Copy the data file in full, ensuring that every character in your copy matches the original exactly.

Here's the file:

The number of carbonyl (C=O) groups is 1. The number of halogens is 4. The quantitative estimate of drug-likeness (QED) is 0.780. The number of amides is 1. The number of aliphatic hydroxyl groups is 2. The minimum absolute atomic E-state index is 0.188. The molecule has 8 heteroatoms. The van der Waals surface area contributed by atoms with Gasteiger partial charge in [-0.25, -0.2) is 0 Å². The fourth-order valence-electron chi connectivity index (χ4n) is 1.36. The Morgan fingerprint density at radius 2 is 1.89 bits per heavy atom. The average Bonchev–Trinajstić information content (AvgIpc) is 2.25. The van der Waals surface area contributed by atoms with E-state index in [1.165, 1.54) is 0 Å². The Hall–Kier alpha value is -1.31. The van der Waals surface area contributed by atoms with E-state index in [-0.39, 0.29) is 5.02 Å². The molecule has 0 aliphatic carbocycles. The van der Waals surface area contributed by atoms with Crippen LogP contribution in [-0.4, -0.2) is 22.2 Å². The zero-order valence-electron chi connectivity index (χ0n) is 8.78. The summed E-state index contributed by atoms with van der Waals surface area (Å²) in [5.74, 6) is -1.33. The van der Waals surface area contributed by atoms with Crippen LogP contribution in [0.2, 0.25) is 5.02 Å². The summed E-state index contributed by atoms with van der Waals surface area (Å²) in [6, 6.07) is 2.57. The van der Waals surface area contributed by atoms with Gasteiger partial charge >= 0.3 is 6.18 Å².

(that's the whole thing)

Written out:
The number of carbonyl (C=O) groups is 1. The number of halogens is 4. The quantitative estimate of drug-likeness (QED) is 0.780. The number of amides is 1. The number of aliphatic hydroxyl groups is 2. The minimum absolute atomic E-state index is 0.188. The molecule has 8 heteroatoms. The van der Waals surface area contributed by atoms with Gasteiger partial charge in [-0.25, -0.2) is 0 Å². The fourth-order valence-electron chi connectivity index (χ4n) is 1.36. The Morgan fingerprint density at radius 2 is 1.89 bits per heavy atom. The average Bonchev–Trinajstić information content (AvgIpc) is 2.25. The van der Waals surface area contributed by atoms with E-state index in [1.165, 1.54) is 0 Å². The Hall–Kier alpha value is -1.31. The van der Waals surface area contributed by atoms with E-state index in [-0.39, 0.29) is 5.02 Å². The molecule has 0 aliphatic carbocycles. The van der Waals surface area contributed by atoms with Crippen LogP contribution in [-0.4, -0.2) is 22.2 Å². The zero-order valence-electron chi connectivity index (χ0n) is 8.78. The summed E-state index contributed by atoms with van der Waals surface area (Å²) in [5.74, 6) is -1.33. The van der Waals surface area contributed by atoms with Crippen LogP contribution in [0.2, 0.25) is 5.02 Å². The summed E-state index contributed by atoms with van der Waals surface area (Å²) in [6, 6.07) is 2.57. The van der Waals surface area contributed by atoms with Gasteiger partial charge >= 0.3 is 6.18 Å².